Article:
technology, hospitality, and plumbing…

Google’s Big Android Problem

In General on January 23, 2011 at 18:43

AndroidGoogle’s got a big problem with Android. And if it doesn’t change its ways, it’s going to get worse.

A lot has been written lately about the battle between Google’s Android and Apple’s iOS. These focus mainly (rightly) on the hardware and software differences, as well as differences in model, and indeed philosophy. However, conventional wisdom seems to be that iOS will make the money now, but Android owns the future. As it stands, that is plain wrong.

News came out this week that Samsung would not be updating Galaxy S devices to the latest version of Android (unless carriers pay them). John Gruber and others have pointed out that Samsung (and by implication, any other Android OEM) is committed to selling phones, so it’s not in their interest to extend the capabilities of phones that have already been sold. This is in contrast to Google, who are building a platform to better serve their core business of ads. (It’s also in contrast to Apple’s position, but that’s a side note in this story).

It’s interesting at this point to acknowledge that Google’s position is actually similar to that of the consumer, insofar as we’ve seen consumer behaviour on smartphone platforms up to now (the always-excellent Horace Dediu revealing that More than 60 apps have been downloaded for every iOS device sold. (This time, it’s converging with Apple’s position, but again that’s a side note in this story)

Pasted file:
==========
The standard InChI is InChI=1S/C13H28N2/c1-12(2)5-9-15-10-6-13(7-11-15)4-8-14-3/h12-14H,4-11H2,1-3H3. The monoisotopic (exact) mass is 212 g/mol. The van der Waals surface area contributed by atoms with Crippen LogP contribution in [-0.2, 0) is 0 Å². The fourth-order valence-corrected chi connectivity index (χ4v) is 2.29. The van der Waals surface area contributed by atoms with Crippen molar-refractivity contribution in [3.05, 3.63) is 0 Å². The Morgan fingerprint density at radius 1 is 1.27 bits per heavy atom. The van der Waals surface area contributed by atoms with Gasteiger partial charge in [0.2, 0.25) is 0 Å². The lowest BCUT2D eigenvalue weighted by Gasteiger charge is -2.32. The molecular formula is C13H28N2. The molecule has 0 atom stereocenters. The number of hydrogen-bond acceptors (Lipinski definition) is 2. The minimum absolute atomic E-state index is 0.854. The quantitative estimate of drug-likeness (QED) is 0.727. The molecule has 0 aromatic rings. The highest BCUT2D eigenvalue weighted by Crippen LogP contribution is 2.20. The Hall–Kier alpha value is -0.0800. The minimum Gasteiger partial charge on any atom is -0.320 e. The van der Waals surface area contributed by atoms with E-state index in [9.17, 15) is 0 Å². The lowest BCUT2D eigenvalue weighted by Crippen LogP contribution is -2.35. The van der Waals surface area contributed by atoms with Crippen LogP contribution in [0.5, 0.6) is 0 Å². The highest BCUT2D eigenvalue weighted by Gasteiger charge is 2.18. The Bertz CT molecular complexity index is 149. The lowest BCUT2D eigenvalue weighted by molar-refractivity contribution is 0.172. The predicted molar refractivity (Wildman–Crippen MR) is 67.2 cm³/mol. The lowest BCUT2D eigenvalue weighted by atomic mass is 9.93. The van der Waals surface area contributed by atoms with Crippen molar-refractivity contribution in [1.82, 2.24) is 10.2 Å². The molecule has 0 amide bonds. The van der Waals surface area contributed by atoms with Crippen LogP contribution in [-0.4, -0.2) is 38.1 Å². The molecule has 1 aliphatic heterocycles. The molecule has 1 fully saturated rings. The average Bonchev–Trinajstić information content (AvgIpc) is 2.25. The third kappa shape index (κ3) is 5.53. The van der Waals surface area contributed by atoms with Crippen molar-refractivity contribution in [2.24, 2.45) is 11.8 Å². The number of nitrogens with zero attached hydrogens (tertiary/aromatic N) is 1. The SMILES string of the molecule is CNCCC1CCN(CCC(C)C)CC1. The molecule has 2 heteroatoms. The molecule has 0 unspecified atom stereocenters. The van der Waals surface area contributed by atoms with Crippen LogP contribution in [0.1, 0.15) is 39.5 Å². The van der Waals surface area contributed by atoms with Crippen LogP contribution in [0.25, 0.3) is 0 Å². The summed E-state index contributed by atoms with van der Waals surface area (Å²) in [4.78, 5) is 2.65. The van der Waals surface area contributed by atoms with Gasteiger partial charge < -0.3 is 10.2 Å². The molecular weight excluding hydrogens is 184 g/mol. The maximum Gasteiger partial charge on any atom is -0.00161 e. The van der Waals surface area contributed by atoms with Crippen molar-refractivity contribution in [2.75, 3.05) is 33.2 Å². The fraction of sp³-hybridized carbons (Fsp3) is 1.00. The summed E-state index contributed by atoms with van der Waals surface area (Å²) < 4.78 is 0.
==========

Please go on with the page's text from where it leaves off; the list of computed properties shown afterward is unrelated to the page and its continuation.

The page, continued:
Who’s going to suffer here? It’s probably not going to be Samsung, which was enjoying robust growth without Android, and now has more choice of capable smartphone operating systems.

It’s going to be Google.

At the moment, the public perception of Android, if it exists at all outside geek circles, is that Android is always free, and buying an Android phone gives you access to a free, open, and evolving platform. As Samsung has shown, this is a misconception. In the end, consumers buying an Android phone are making the same choice that high-end feature-phone buyers did a few years ago (think Nokia), rather than buying into a platform or ecosystem (think Apple). This is enormously important. With consumers investing so much time, and indeed money, in iOS apps, there is already little incentive to move to Android. Feature-phone users will realise that an Android phone is a 2 year commitment, whereas buying an iOS device builds a library of apps and content that will become a legacy for the user.

How can Google counter this? Look at Microsoft, and their huge success in marketing Windows (and to a large extent, it was a success of marketing). To avoid the perception that this would be The Last Software You Ever Bought, they branded, at first with a number (Windows 3.0, 3.1), then a date (Windows 95, 98). Only when the public understood what they were getting did they move away, to XP, Vista, 7. The Microsoft naming strategy made people understand that the software was good for a few years. People may not have liked it, but this strategy served Microsoft well for nearly 20 years, both in Windows and Office, and helped them create a company that dominated the computer industry for most of the modern era. Microsoft’s current smartphone OS, Windows Phone 7, clearly tells people that this is following the same strategy as Windows on the desktop (perhaps the only part of the branding they got right).